Pick Up A Side Edge

We often need to pick up stitches along a side edge of the knitted fabric (when joining sleeves to the body of a sweater, or adding the front bands on a cardigan, for instance). Hand knitters frequently struggle with this technique; it can be frustrating trying to pick up the required number of stitches evenly. This is so much easier on a knitting machine. Here are some tips to help.

side edge

For the neatest edge, unless the pattern specifically tells you to do something different, always pick up under 2 strands, and hang them both into the hook of the appropriate needle.

Along the edge there will be a looser stitch, then a tighter stitch; these alternate along the edge. They are frequently referred to as loops and knots. Sometimes the pattern will say something like "pick up 3 stitches per every 4 rows". You should pick up the first loop, the next knot, the next loop, and skip the next knot. This is 3 stitches every 4 rows, exactly what the directions require. Repeat this sequence throughout.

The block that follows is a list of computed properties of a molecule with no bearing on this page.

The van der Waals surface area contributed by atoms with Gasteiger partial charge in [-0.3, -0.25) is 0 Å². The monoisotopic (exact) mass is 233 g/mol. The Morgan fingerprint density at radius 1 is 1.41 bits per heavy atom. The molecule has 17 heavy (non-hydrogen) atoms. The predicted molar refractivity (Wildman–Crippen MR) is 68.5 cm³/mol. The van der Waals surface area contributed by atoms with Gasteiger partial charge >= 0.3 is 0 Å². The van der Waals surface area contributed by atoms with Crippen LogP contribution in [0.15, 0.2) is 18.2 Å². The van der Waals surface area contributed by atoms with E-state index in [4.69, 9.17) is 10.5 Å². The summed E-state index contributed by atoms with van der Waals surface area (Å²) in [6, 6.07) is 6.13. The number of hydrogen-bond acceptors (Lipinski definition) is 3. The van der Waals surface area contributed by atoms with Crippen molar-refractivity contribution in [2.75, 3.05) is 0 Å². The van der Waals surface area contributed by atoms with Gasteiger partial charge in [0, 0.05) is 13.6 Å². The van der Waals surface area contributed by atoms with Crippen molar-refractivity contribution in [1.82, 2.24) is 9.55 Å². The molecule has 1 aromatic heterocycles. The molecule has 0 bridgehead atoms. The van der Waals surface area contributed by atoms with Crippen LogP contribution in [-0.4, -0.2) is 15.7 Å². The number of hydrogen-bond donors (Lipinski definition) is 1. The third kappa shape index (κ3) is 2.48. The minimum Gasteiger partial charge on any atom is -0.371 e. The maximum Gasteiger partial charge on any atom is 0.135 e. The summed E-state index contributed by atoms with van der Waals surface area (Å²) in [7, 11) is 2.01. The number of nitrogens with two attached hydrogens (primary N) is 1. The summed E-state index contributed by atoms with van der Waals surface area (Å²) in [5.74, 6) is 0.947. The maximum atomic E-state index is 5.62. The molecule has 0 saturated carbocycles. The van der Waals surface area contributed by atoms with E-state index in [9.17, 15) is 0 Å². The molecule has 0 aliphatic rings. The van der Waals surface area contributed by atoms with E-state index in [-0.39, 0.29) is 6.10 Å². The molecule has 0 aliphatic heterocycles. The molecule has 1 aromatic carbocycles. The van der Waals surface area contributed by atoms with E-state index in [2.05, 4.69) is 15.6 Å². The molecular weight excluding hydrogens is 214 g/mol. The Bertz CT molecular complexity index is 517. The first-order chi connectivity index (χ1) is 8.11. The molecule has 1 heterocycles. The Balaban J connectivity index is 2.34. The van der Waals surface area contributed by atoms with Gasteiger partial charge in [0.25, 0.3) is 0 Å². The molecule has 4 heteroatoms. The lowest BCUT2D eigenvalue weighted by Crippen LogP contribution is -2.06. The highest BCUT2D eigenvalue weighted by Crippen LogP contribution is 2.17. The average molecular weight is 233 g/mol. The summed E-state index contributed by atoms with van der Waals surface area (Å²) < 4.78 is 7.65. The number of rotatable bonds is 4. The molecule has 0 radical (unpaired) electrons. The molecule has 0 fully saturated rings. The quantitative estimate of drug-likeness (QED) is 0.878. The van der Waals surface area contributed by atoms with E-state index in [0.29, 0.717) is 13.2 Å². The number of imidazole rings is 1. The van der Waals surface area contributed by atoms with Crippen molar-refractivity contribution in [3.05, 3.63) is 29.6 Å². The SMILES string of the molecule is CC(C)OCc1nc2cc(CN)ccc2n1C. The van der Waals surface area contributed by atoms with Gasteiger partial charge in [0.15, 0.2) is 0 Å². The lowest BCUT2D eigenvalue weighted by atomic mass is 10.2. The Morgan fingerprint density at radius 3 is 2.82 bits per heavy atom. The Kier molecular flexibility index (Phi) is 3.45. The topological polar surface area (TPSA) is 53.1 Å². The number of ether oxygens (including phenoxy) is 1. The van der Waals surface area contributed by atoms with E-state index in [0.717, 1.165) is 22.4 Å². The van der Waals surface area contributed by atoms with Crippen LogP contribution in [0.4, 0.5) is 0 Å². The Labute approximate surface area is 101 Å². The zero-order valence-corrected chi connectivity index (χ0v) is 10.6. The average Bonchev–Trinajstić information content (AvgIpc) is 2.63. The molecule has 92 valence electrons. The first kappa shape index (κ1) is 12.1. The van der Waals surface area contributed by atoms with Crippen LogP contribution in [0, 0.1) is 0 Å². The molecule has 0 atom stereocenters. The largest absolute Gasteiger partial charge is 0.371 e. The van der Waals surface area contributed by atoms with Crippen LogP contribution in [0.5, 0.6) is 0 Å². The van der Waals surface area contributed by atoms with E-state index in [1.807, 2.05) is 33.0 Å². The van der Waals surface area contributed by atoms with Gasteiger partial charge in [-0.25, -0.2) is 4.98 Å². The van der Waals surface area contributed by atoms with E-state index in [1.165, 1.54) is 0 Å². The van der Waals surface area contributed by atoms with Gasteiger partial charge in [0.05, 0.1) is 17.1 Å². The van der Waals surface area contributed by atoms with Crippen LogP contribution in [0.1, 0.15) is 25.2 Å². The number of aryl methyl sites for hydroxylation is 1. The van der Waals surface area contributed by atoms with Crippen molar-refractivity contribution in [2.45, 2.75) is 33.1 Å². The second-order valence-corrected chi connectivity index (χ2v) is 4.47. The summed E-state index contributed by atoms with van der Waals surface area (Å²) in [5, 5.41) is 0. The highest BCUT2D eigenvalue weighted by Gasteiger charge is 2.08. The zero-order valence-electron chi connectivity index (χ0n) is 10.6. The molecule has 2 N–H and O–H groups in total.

pick up side

Sometimes the pattern will tell you to pick up X number of stitches evenly along the edge.
Pick up the beginning and ending stitched (points 1 left and 1 right on the illustration) and hang on the appropriate needles.

Pick up 2 stitches in the center and hang on needles 1 left and 1 right of center 0.
"Guestimate" the middle point of the fabric on the left and hang on the approximate center needle on the left; do the same on the right side. This is point 3 on the illustration.

Once again "guestimate" the center points and hang these. Do this on both the right side, as shown, and also on the left (points 4 on the illustration). Continue dividing and hanging the center points until only 3 or 4 stitches remain in each section; hang these stitches on the appropriate needles.

It is not necessary to count anything by using this method. I used a little chant when teaching this technique. "Divide in half and hang; divide in half and hang; divide in half and hang". One of my students  called it her "divide and conquer method". I think that describes it very well.


Tutorial Index


This tutorial was copyrighted and uploaded to the original Clearwater Knits website in 1997. This page was added July 28, 2016.